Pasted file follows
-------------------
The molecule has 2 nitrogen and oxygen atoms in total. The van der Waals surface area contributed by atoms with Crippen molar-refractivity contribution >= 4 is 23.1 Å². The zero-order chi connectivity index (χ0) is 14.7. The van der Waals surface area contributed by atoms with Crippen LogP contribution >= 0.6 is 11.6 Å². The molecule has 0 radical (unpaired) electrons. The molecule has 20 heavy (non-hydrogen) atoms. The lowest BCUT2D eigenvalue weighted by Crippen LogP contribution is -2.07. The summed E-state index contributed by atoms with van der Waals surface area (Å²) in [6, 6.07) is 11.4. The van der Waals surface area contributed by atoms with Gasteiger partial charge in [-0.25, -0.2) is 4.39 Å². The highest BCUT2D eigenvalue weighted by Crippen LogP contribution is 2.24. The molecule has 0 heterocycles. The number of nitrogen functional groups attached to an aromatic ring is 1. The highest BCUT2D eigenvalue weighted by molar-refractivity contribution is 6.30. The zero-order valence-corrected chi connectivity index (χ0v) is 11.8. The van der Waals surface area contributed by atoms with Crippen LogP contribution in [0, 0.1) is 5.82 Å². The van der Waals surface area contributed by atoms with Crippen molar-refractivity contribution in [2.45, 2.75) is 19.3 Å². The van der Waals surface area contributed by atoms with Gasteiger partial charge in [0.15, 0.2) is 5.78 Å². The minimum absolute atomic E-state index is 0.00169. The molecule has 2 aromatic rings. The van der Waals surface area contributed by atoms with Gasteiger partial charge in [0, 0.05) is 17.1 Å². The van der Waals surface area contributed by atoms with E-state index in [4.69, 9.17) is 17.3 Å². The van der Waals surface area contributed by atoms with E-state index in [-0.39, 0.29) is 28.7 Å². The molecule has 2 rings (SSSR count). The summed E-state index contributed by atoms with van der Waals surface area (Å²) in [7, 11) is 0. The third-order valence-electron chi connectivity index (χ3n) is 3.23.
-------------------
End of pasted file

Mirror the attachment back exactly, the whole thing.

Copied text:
The molecule has 2 nitrogen and oxygen atoms in total. The van der Waals surface area contributed by atoms with Crippen molar-refractivity contribution >= 4 is 23.1 Å². The zero-order chi connectivity index (χ0) is 14.7. The van der Waals surface area contributed by atoms with Crippen LogP contribution >= 0.6 is 11.6 Å². The molecule has 0 radical (unpaired) electrons. The molecule has 20 heavy (non-hydrogen) atoms. The lowest BCUT2D eigenvalue weighted by Crippen LogP contribution is -2.07. The summed E-state index contributed by atoms with van der Waals surface area (Å²) in [6, 6.07) is 11.4. The van der Waals surface area contributed by atoms with Gasteiger partial charge in [-0.25, -0.2) is 4.39 Å². The highest BCUT2D eigenvalue weighted by Crippen LogP contribution is 2.24. The molecule has 0 heterocycles. The number of nitrogen functional groups attached to an aromatic ring is 1. The highest BCUT2D eigenvalue weighted by molar-refractivity contribution is 6.30. The zero-order valence-corrected chi connectivity index (χ0v) is 11.8. The van der Waals surface area contributed by atoms with Crippen LogP contribution in [0, 0.1) is 5.82 Å². The van der Waals surface area contributed by atoms with Crippen molar-refractivity contribution in [2.45, 2.75) is 19.3 Å². The van der Waals surface area contributed by atoms with Gasteiger partial charge in [0.15, 0.2) is 5.78 Å². The minimum absolute atomic E-state index is 0.00169. The molecule has 2 aromatic rings. The van der Waals surface area contributed by atoms with Gasteiger partial charge in [0, 0.05) is 17.1 Å². The van der Waals surface area contributed by atoms with E-state index in [4.69, 9.17) is 17.3 Å². The van der Waals surface area contributed by atoms with E-state index in [-0.39, 0.29) is 28.7 Å². The molecule has 2 rings (SSSR count). The summed E-state index contributed by atoms with van der Waals surface area (Å²) in [7, 11) is 0. The third-order valence-electron chi connectivity index (χ3n) is 3.23.